Metro Health Seeks Feedback on ‘Tobacco 21’ Implementation

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Amy Alston holds a sign supporting Tobacco 21.

Bonnie Arbittier / Rivard Report

Amy Alston holds up a sign supporting Tobacco 21 in December 2017.

Before San Antonio officially raises the age to purchase tobacco products from 18 to 21 on Oct. 1, the San Antonio Metropolitan Health District will host two more public stakeholder meetings to collect input on how to implement the “Tobacco 21” ordinance.

The first of three meetings took place at the Central Library on Thursday evening, where Metro Health employees reviewed the ordinance, the potential positive health impact it will have on the city, and discussed various marketing materials and educational information that will be provided to retailers.

When the controversial ordinance came before City Council in January, more than 30 people showed up to speak about the issue. Some said it could negatively impact small business owners in San Antonio. Only one person attended the meeting on Thursday, a pediatric pulmonologist who was looking to gather more information.

The timing of the meeting – just before Good Friday, Easter, and the NCAA Men’s Final Four this weekend – could have contributed to the low turnout.

The next two meetings will take place on Wednesday, April 11, at the Central Library at 600 Soledad; the first from 10-11:30 a.m., and the second from 6-7:30 p.m.

“The hope is that we hear feedback from a cross-section of our community, including tobacco retailers, as we plan for implementation,” Mario Martinez, program manager with Metro Health told the Rivard Report.  If parents, tobacco retailers, and young adults are engaged in the methods that will be used to educate the public, Martinez said, implementation will go more smoothly.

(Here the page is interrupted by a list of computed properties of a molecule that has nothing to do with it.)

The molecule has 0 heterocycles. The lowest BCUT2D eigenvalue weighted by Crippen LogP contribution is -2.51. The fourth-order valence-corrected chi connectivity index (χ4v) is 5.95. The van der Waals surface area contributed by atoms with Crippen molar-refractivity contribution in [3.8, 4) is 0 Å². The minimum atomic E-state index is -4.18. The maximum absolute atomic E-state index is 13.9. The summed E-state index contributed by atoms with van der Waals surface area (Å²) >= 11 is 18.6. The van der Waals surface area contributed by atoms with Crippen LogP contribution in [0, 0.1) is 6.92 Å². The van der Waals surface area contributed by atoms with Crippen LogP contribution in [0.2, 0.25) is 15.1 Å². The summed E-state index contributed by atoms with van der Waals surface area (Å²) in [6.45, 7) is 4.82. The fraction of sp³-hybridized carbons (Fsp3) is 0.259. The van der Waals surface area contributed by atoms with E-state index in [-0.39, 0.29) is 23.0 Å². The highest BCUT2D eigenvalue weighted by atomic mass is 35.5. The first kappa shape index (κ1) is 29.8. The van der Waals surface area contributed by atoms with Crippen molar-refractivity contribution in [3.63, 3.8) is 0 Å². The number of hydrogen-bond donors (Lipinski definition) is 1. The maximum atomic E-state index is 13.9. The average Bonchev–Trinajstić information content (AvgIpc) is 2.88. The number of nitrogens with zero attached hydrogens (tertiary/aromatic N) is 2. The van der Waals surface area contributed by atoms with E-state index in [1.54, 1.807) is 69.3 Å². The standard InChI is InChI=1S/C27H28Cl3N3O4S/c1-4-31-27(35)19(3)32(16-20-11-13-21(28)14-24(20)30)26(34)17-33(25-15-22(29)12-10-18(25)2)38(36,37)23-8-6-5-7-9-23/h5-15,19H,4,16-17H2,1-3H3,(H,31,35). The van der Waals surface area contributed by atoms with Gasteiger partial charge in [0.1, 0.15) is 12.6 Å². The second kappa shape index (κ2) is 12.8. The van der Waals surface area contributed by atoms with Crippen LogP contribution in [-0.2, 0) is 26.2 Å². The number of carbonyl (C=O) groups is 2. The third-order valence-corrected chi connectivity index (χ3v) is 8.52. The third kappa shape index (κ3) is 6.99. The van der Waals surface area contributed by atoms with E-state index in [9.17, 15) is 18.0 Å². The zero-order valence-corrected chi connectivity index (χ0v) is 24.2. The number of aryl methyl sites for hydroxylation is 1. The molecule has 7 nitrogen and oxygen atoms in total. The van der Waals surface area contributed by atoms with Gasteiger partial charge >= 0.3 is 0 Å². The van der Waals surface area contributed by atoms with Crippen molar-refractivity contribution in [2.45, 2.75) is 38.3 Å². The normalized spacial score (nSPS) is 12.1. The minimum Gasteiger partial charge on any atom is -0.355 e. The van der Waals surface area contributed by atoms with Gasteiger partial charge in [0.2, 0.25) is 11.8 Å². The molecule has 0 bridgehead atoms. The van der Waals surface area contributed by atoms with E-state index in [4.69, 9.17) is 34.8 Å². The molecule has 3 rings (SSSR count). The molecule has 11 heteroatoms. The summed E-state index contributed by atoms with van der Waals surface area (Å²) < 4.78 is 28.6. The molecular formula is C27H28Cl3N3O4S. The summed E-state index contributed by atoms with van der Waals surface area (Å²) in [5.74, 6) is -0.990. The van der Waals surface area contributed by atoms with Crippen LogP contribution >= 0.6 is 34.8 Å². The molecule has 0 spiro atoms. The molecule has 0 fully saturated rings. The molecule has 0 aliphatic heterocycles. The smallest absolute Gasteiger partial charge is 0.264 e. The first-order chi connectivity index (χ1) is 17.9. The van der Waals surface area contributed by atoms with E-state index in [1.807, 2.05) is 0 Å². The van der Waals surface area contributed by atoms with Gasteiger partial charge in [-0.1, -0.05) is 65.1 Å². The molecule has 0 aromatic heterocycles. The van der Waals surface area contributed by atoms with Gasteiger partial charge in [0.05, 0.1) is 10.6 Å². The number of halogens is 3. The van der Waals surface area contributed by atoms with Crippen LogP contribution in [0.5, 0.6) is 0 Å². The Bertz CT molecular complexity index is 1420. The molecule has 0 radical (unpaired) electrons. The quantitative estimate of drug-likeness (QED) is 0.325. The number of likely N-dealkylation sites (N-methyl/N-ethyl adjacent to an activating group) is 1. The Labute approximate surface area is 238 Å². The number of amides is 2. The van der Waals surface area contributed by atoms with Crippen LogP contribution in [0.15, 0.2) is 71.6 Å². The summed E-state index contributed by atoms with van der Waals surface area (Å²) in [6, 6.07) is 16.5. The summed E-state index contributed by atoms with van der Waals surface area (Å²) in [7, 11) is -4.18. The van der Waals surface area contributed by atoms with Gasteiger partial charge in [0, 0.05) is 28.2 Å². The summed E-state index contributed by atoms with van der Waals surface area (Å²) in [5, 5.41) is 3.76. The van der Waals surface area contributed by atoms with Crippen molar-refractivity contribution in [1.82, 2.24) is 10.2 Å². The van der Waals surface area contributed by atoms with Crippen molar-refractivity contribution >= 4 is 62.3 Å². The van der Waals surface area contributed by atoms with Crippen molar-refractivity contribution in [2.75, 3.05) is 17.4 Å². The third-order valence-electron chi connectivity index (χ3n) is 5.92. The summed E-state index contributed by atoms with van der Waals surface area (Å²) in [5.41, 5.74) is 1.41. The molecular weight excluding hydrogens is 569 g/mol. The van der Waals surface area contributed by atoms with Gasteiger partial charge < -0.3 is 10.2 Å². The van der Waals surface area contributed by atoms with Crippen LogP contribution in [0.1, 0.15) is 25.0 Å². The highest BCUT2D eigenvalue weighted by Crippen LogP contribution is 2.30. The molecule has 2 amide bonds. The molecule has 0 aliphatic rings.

“We want to be able to work with some retailers to ensure that the information and educational material we created is what the retailers want,” and that it’s effective once in place, Martinez said.

City Council approved Tobacco 21 with an 8-2 vote, making San Antonio the first city in Texas to impose such a restriction. The proposal received heavy opposition from convenience store retailers and small businesses throughout the community who said raising the smoking age will result in a meaningful loss in revenue.  

Metro Health leadership suggested that retailers start offering more diverse products in order to attract additional business and make up for the loss in sales. Ultimately, the Council members that voted in favor of the ordinance saw the public health benefit in trying to prevent people from starting smoking, which is the leading cause of preventable death in the U.S.

Increasing the age to purchase tobacco from 18 to 21 reduces the risk that youth in San Antonio will experiment with and become addicted to tobacco products, according to advocates, as 95 percent of adult smokers starting before age 21.

One avenue for retailers to increase revenue is to become a vendor for the Women Infant Child (WIC) supplemental nutrition program, said Maria Martinez, activities coordinator with Metro Health.